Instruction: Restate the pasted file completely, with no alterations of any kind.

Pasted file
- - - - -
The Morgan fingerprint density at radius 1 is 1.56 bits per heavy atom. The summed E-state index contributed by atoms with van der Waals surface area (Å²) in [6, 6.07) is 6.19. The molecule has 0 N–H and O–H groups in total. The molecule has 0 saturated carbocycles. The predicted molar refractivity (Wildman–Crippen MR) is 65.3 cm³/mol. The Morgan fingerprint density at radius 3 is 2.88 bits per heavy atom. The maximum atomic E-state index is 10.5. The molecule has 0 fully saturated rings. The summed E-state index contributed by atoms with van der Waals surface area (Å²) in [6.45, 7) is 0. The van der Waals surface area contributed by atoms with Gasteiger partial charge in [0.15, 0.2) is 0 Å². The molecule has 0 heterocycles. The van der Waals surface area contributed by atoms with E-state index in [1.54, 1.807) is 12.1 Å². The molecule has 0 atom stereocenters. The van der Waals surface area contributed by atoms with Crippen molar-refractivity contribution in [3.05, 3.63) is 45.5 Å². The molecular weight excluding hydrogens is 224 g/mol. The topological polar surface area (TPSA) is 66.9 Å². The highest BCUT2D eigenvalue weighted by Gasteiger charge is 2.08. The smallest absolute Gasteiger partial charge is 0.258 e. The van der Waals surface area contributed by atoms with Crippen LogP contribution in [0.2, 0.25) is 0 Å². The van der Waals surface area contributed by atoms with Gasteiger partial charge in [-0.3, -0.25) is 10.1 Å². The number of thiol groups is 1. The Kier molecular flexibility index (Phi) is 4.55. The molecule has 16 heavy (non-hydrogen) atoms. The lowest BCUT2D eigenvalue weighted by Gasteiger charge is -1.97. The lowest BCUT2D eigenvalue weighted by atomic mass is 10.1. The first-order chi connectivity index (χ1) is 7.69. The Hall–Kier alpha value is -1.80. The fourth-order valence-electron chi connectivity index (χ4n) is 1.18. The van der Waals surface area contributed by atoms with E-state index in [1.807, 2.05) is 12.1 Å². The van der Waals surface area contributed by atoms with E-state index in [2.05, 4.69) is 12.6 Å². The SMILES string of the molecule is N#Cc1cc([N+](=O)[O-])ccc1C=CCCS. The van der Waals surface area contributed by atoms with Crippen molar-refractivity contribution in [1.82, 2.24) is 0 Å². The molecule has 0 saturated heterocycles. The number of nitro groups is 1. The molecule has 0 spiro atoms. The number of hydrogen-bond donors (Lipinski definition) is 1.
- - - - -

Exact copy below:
The Morgan fingerprint density at radius 1 is 1.56 bits per heavy atom. The summed E-state index contributed by atoms with van der Waals surface area (Å²) in [6, 6.07) is 6.19. The molecule has 0 N–H and O–H groups in total. The molecule has 0 saturated carbocycles. The predicted molar refractivity (Wildman–Crippen MR) is 65.3 cm³/mol. The Morgan fingerprint density at radius 3 is 2.88 bits per heavy atom. The maximum atomic E-state index is 10.5. The molecule has 0 fully saturated rings. The summed E-state index contributed by atoms with van der Waals surface area (Å²) in [6.45, 7) is 0. The van der Waals surface area contributed by atoms with Gasteiger partial charge in [0.15, 0.2) is 0 Å². The molecule has 0 heterocycles. The van der Waals surface area contributed by atoms with E-state index in [1.54, 1.807) is 12.1 Å². The molecule has 0 atom stereocenters. The van der Waals surface area contributed by atoms with Crippen molar-refractivity contribution in [3.05, 3.63) is 45.5 Å². The molecular weight excluding hydrogens is 224 g/mol. The topological polar surface area (TPSA) is 66.9 Å². The highest BCUT2D eigenvalue weighted by Gasteiger charge is 2.08. The smallest absolute Gasteiger partial charge is 0.258 e. The van der Waals surface area contributed by atoms with Crippen LogP contribution in [0.2, 0.25) is 0 Å². The van der Waals surface area contributed by atoms with Gasteiger partial charge in [-0.3, -0.25) is 10.1 Å². The number of thiol groups is 1. The Kier molecular flexibility index (Phi) is 4.55. The molecule has 16 heavy (non-hydrogen) atoms. The lowest BCUT2D eigenvalue weighted by Gasteiger charge is -1.97. The lowest BCUT2D eigenvalue weighted by atomic mass is 10.1. The first-order chi connectivity index (χ1) is 7.69. The Hall–Kier alpha value is -1.80. The fourth-order valence-electron chi connectivity index (χ4n) is 1.18. The van der Waals surface area contributed by atoms with E-state index in [1.807, 2.05) is 12.1 Å². The van der Waals surface area contributed by atoms with E-state index in [2.05, 4.69) is 12.6 Å². The SMILES string of the molecule is N#Cc1cc([N+](=O)[O-])ccc1C=CCCS. The van der Waals surface area contributed by atoms with Crippen molar-refractivity contribution in [1.82, 2.24) is 0 Å². The molecule has 0 saturated heterocycles. The number of nitro groups is 1. The molecule has 0 spiro atoms. The number of hydrogen-bond donors (Lipinski definition) is 1.